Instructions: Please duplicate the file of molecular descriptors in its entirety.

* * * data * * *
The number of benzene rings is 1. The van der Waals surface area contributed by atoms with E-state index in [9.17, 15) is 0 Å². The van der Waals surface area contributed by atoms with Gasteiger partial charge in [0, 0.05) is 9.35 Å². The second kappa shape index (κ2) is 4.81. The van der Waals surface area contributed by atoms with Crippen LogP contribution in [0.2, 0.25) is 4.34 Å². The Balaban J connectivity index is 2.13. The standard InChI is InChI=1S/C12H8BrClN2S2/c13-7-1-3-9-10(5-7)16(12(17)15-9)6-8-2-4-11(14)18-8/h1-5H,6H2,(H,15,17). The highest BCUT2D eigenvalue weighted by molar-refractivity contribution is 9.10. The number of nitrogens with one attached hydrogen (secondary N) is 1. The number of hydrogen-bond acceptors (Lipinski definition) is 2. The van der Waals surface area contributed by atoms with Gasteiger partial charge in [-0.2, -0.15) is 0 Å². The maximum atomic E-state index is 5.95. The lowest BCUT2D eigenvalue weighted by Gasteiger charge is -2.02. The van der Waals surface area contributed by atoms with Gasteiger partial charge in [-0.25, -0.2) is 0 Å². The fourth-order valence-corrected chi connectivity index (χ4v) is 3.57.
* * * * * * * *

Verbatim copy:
The number of benzene rings is 1. The van der Waals surface area contributed by atoms with E-state index in [9.17, 15) is 0 Å². The van der Waals surface area contributed by atoms with Gasteiger partial charge in [0, 0.05) is 9.35 Å². The second kappa shape index (κ2) is 4.81. The van der Waals surface area contributed by atoms with Crippen LogP contribution in [0.2, 0.25) is 4.34 Å². The Balaban J connectivity index is 2.13. The standard InChI is InChI=1S/C12H8BrClN2S2/c13-7-1-3-9-10(5-7)16(12(17)15-9)6-8-2-4-11(14)18-8/h1-5H,6H2,(H,15,17). The highest BCUT2D eigenvalue weighted by molar-refractivity contribution is 9.10. The number of nitrogens with one attached hydrogen (secondary N) is 1. The number of hydrogen-bond acceptors (Lipinski definition) is 2. The van der Waals surface area contributed by atoms with Gasteiger partial charge in [-0.2, -0.15) is 0 Å². The maximum atomic E-state index is 5.95. The lowest BCUT2D eigenvalue weighted by Gasteiger charge is -2.02. The van der Waals surface area contributed by atoms with Gasteiger partial charge in [-0.25, -0.2) is 0 Å². The fourth-order valence-corrected chi connectivity index (χ4v) is 3.57.